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Wills: Different people can be named as guardians

When parents in upstate New York do estate planning, they might have questions about nominating guardians. Suppose someone who is the ideal person to be the guardian of a child is not good at managing finances. Likewise, the best choice for an estate guardian might not be suitable as a guardian of children. Although two different people may be named as guardians of a person and estate finances, specific questions must be asked before appointing them and finalizing wills.

This will likely apply if the other natural parent of the child is incapable or no longer alive. One aspect to understand is that the child's guardian will have to request funds from the estate's guardian for paying expenses on behalf of the child. Matters to consider before appointing two guardians include the relationship between the two individuals.

If there is an existing relationship, the nature and suitability of it within the context of their roles must be assessed. It is also essential for the two guardians to have similar visions and values related to the child's care. If the two are strangers, will they get along and be able to communicate and work together? It is vital for both to understand their respective roles, limitations and authority, while also respecting each other's roles.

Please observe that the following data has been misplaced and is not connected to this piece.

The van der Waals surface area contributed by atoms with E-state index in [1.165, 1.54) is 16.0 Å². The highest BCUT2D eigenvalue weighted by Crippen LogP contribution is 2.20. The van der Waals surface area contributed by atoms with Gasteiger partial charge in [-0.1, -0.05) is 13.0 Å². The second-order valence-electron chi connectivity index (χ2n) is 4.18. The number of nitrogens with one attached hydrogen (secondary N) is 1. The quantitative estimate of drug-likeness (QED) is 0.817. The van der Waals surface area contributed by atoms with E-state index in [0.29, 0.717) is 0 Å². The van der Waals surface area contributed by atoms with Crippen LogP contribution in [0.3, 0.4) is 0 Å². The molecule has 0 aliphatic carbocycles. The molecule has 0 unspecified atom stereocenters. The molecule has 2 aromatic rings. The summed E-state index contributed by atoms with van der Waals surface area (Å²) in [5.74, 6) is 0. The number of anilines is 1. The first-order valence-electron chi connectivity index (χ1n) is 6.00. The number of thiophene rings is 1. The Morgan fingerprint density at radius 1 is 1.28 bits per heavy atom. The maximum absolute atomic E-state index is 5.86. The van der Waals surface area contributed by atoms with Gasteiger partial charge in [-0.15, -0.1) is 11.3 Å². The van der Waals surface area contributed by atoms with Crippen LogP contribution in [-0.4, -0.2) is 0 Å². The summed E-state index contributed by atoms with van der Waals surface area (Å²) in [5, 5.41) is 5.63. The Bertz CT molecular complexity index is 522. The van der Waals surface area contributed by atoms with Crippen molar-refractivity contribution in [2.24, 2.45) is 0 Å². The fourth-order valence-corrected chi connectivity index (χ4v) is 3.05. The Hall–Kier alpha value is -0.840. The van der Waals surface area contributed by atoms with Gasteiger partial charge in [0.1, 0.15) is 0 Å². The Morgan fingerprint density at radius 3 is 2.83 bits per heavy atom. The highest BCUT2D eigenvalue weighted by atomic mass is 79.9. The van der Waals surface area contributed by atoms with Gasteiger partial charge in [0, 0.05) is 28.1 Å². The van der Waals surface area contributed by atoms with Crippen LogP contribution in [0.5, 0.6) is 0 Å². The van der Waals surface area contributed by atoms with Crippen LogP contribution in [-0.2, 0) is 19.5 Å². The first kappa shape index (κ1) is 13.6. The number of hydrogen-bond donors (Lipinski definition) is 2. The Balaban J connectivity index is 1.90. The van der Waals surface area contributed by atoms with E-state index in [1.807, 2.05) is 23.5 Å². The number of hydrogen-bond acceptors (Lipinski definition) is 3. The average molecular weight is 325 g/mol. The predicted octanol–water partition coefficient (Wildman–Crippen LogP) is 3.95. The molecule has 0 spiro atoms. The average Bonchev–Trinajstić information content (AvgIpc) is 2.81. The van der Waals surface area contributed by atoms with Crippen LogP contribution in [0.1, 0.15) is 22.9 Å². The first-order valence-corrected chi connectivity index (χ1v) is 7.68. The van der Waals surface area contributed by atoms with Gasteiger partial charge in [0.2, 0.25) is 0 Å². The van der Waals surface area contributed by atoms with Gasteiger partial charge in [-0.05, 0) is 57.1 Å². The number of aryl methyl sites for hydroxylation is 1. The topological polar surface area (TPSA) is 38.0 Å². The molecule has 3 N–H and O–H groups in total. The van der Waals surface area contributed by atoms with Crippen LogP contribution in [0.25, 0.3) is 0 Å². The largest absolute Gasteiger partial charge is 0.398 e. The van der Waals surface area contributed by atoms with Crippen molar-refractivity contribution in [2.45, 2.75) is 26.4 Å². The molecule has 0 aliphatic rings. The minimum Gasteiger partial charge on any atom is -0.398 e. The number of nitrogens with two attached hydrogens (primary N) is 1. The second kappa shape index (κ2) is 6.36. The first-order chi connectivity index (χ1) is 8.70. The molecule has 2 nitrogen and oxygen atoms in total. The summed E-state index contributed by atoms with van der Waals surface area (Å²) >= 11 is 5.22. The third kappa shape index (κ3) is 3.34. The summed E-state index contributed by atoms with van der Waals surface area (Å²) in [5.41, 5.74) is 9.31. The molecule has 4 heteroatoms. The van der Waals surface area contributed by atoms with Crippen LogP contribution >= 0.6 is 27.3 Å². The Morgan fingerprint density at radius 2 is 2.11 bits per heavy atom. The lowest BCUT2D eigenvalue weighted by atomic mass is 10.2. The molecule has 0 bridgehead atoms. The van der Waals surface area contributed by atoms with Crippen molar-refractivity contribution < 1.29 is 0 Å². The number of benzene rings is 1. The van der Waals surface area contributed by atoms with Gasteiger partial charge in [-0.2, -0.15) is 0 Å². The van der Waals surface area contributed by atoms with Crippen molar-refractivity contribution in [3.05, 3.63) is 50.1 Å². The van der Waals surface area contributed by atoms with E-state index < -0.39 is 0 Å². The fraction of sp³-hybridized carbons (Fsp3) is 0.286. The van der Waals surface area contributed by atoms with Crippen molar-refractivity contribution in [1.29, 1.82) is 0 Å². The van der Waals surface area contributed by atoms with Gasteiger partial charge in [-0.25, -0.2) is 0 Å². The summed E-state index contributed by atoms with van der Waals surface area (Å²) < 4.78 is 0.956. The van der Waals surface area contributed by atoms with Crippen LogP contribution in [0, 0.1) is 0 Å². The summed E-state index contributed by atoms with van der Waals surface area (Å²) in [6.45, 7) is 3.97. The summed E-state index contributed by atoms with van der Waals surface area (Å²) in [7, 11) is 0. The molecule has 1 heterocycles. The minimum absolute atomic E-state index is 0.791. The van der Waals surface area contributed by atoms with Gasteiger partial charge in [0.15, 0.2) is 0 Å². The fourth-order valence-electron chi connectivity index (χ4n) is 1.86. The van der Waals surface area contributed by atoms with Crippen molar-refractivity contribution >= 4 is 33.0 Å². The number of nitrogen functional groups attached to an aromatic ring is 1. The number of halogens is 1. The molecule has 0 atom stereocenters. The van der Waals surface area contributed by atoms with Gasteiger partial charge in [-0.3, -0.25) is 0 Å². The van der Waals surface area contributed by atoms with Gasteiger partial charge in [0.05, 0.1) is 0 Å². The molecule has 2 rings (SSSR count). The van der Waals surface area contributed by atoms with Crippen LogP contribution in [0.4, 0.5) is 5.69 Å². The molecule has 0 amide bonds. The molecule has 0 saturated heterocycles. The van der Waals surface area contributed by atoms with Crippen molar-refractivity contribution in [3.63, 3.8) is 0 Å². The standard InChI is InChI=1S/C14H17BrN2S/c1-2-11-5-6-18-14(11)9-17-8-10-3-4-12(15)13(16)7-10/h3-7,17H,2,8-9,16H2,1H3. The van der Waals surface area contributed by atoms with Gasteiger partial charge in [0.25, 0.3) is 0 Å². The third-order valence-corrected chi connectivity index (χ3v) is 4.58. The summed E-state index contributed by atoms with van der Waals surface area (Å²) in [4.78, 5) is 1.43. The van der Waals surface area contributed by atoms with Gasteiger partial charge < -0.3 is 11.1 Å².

It is only natural for a parent to want to make sure his or her child will have the most suitable guardian. Making these critical choices when drafting wills could be daunting, but help is available. An experienced New York estate planning attorney can assess the client's unique situation and provide the necessary support and guidance along every step of the way. A lawyer can answer questions and explain the options, which will allow the client to make informed choices of guardians and other aspects of estate planning.

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